What is up with Isabelle this chapter? It’s like CC realized that she was too likeable and decided to crank Isabelle’s Scary Sue levels up to eleven.
Also, I’m not counting some of those capitalizations, because those probably are proper nouns.
Alec starts making choking noises because that’s what wounded people do, which gets Jace all pissy and demanding when they’ll get there. But no need to worry, because they’ve arrived.
Plot Hole: 1
That was either the shortest ten minutes I’ve ever seen, or Simon’s driving is so good he managed to bend space. Seriously, all that talking should have taken maybe two minutes, tops. Maybe Simon drove through the plot hole.
Jace and Isabelle take Alec inside while Clary and Simon talks some more. Or to more accurately phrase it, Simon reassures Clary that she wasn’t completely useless on this trip, even though most of what she did was take up space and convert oxygen into carbon dioxide.
One scene break later, and Clary’s inside.
Random Scene Break: 3
Clary goes upstairs to the Infirmary (because having to carry wounded people up a flight of stairs is such a wonderful idea), and Alec’s already being treated. Hodge is playing doctor, with Isabelle serving as nurse. Meanwhile, Jace, who is “like a brother” to Alec, is standing out in the hall.
Now, I’ll admit that it’s hard to have someone you care about in the hospital. I’ve been though it a few times myself. Not everyone responds the same way – some might be overly comforting, some might go into denial, and some might just go into a kind of shock. But still, unless Jace was specifically told to stay out of the way, he should at least be in the room.
When Clary looks over at Jace, he opens his eyes, and his pupils are really dilated. Like, really, really dilated. They’re described as “all gold swallowed up in black.”
Um, dude? What’s up with your eyes? Are you high or something? Or is this just CC not understanding how eye dilation works?
Clary asks about Alec’s condition, and it seems that, in addition to losing a lot of blood, he’s also been poisoned, because apparently demons can do that. Go figure. Clary tries to sympathize, but Jace is having none of it, declaring Alec being wounded to be entirely his fault, and even quoting Catholic Mass (either because Christianity is Catholic or so we can have more Gratuitous Latin), specifically the phrase “mea culpa, mea maxima culpa”, which he translates as “my fault, my grievous fault.”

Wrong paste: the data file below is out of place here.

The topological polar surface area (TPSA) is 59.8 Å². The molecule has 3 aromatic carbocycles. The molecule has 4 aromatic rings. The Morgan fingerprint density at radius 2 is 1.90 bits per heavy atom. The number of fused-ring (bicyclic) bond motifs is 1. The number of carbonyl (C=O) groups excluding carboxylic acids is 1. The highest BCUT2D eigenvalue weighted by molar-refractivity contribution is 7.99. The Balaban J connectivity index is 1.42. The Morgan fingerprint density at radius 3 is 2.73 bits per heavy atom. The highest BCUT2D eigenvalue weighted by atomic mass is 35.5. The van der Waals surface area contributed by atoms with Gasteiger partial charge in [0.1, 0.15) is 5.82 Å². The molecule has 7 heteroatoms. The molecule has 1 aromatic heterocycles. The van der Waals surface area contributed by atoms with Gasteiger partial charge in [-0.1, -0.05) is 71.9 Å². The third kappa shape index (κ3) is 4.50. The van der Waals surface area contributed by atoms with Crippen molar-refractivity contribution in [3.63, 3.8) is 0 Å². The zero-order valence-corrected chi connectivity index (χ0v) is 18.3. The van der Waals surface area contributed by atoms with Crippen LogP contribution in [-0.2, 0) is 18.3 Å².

And yes, it is all in italics, because LATIN.
Weird Word Choice: 2
And now, a few quick fun facts regarding that phrase.
First, if you want to get technical, the phrase is “mea culpa, mea culpa, mea maxima culpa”. Second, since it’s in the ablative case, it more accurately translates as “through my fault, through my fault, through my most grievous fault.”
Back to sporking. Clary actually calls him on his quoting Catholic Mass, and Jace starts going off on how Shadowhunters don’t buy into religion, but they’re super serious about stuff like honor and guilt and penance. I don’t quite buy it, though, because as we’ve seen, Jace doesn’t quite seem to grasp the concept of taking responsibility for his actions. So him going on about how all this stuff is just ingrained in him comes across as really disingenuous.
Oh, wait, this time it’s Alec who’s laid up, not Simon. Never mind.
Jace goes on about how he should have noticed Alec’s behavior, and how he should have done something, and how during the fight he should have been thinking about his buddies instead of about the useless lump whose pants he’s trying to get into.
Yeah, CC really wants me to feel sorry for Jace, but it isn’t working. Again, for me to feel sorry for him, I actually have to kind of like him in the first place. So here, it feels less like he’s sorry, and more like he’s trying to turn this situation to his advantage.
And it works. Clary starts being all nice, saying that it’s totally not his fault, and thankfully Hodge shows up before this can get any sappier. He’s pumped enough drugs into Alec that the kid can sleep, but otherwise, there’s nothing he can do. They all start moving towards the library so Hodge can send a note to the Creepy Psychic Monks, because apparently this sort of thing also falls under their bailiwick.
(Hehe. I just got to use the word “bailiwick”. Awesome.)
Along the way, they explain that, yes, they did in fact find the MacGuffin Cup, something that Jace didn’t feel necessary to mention when he brought Alec in. Okay, yes, his priorities were in the right place, but you’d think he could have mentioned it somewhere along the line.